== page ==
Happy Valentine's Day! Here is a special photo taken by Emily Fernholz, my awesome education specialist. These 2 little worms were found in a concentrated stool specimen and measure approximately 250 micrometers long. Identification?
Answer: Strongyloides stercoralis rhabditiform larvae
As noted by Florida Fan and Sugar Magnolia, these 2 larvae are "intertwined in romantic interlude" - "performing a romantic ballet". Perfect for Valentine's day!
The identification can easily be made by the size of these nematodes, their short buccal cavities (arrows in image below), and the genital primordium (less easily appreciated here).
The patient is a 65 year old Spanish woman who brought 3 worm-like structures to her physician. She had expelled the structures 30 minutes prior to presentation, and one was noted to still be moving. She reports no travel outside of Europe.
As mentioned by Luis, Florida Fan, Atiya, and Sugar Magnolia, these proglottids can be differentiated by other large tapeworms by the size and shape of the proglottids, and the presence of more than 12 uterine branches arising from the central uterine canal/stem:
Remember when counting uterine branches to only count them as they come off the central stem (primary branches), and only on ONE side (not both)!
As some readers mentioned, the proglottids of Taenia saginata are morphologically indistinguishable from those of T. asiatica; however, the patient's lack of travel outside of Europe makes infection with this latter parasite unlikely. Thanks again to Idzi Potters and the Institute of Tropical Medicine, Antwerp, for this interesting case!
The identification of this roundworm is based on its large size, tapered head and characteristic trilobate (3) "lips":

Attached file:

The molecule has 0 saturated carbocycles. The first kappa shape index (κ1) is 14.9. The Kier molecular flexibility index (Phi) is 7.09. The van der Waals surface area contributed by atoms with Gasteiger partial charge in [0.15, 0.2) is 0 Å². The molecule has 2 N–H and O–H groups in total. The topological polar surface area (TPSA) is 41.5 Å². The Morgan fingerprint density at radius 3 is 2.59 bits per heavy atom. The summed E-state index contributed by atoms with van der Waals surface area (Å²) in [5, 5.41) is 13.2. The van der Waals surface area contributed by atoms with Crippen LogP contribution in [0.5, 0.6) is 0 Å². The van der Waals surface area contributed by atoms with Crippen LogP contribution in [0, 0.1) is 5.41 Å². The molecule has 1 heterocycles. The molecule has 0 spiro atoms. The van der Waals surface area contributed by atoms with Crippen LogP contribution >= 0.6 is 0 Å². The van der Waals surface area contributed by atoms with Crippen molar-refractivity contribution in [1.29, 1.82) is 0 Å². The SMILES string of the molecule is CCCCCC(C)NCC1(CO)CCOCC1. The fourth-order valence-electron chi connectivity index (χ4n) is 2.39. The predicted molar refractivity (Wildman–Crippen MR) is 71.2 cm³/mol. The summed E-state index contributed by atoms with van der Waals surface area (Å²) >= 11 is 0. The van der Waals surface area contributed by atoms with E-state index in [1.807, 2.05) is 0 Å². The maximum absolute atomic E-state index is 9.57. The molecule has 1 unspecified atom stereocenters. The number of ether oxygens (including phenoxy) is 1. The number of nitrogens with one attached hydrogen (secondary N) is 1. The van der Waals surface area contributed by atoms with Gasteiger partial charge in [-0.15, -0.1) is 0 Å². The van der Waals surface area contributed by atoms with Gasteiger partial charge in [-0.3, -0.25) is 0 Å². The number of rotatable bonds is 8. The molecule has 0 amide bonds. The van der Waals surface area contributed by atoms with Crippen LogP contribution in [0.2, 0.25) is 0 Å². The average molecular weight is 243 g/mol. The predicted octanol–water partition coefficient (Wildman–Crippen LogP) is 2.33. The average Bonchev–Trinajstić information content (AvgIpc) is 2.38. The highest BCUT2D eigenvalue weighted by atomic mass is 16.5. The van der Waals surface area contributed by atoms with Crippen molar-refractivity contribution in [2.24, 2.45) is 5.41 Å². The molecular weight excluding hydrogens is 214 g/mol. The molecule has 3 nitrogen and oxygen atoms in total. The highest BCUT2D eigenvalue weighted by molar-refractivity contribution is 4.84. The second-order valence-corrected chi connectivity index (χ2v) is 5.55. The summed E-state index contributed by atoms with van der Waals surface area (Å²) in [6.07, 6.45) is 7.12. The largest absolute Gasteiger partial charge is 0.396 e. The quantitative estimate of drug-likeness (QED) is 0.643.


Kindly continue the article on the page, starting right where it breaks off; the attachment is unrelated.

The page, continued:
This worm can be further identified as a female based on its straight rather than coiled tail. Ali also astutely noted the presence of a "vulvar waist" - a narrowing at the junction on the anterior and middle thirds of the body, which also indicates that it is a female. Kamran was unable to express any eggs out of the worm; if found, the presence of eggs would also have confirmed the female gender. The size (30 cm) falls within the range of both male and female worms and therefore unfortunately cannot be used to identify the gender in this case.
Thanks to all of my readers for the excellent comments!
This week's case was generously donated by our long time contributor, Florida Fan. The following were noted in the stool of a apparently healthy man with no known travel history. The eosin wet mounts were photographed using the 40x objective, while the trichrome-stained slides were photographed using 100x. We don't make eosin saline mounts in my laboratory anymore; I had forgotten how pretty they can be.
Answer: Entamoeba coli trophozoites and cysts. Also present is a trophozoite of Dientamoeba fragilis.
This case from Florida Fan nicely shows the diagnostic features of E. coli, including the large size and >4 nuclei in the mature cyst stage:
Again, the colors of the trichrome and eosin saline mounts are beautiful.
As I mentioned above, there was also a D. fragilis trophozoite present. Because of its small size and indistinct chromatin features, this organism is significantly more difficult to identify. Here is the current case (bottom, left), as well as an idealized photo from my own collection (bottom, right). Note that the trophozoites have 1 to 2 nuclei with a 'fragmented' or 'fractured' chromatin pattern. The chromatin may also have a smudgy appearance.
Thanks again to Florida Fan for donating this case!
This week's case was generously donated by Dr. Piryanka Uprety and the excellent Clinical Microbiology and Hematology Laboratories at the University of Pennsylvania. The following structures were initially observed by a hematology fellow in a wet mount (40X) from a BAL specimen. Photographs and videos are courtesy of Joyce Richardson, Vivian Whitener, and Darrin Jengehino from the Hematology Laboratory.
Wet preparation of the BAL fluid with iodine showed the following:
Every week I will post a new Case, along with the answer to the previous case. Please feel free to write in with your answers, comments, and questions. Also check out my image archive website at http://parasitewonders.com. Enjoy!
The Fine Print: Please note that all opinions expressed here are mine and not my employer. Information provided here is for educational purposes only. It is not intended as and does not substitute for medical advice. I do not accept medical consults from patients.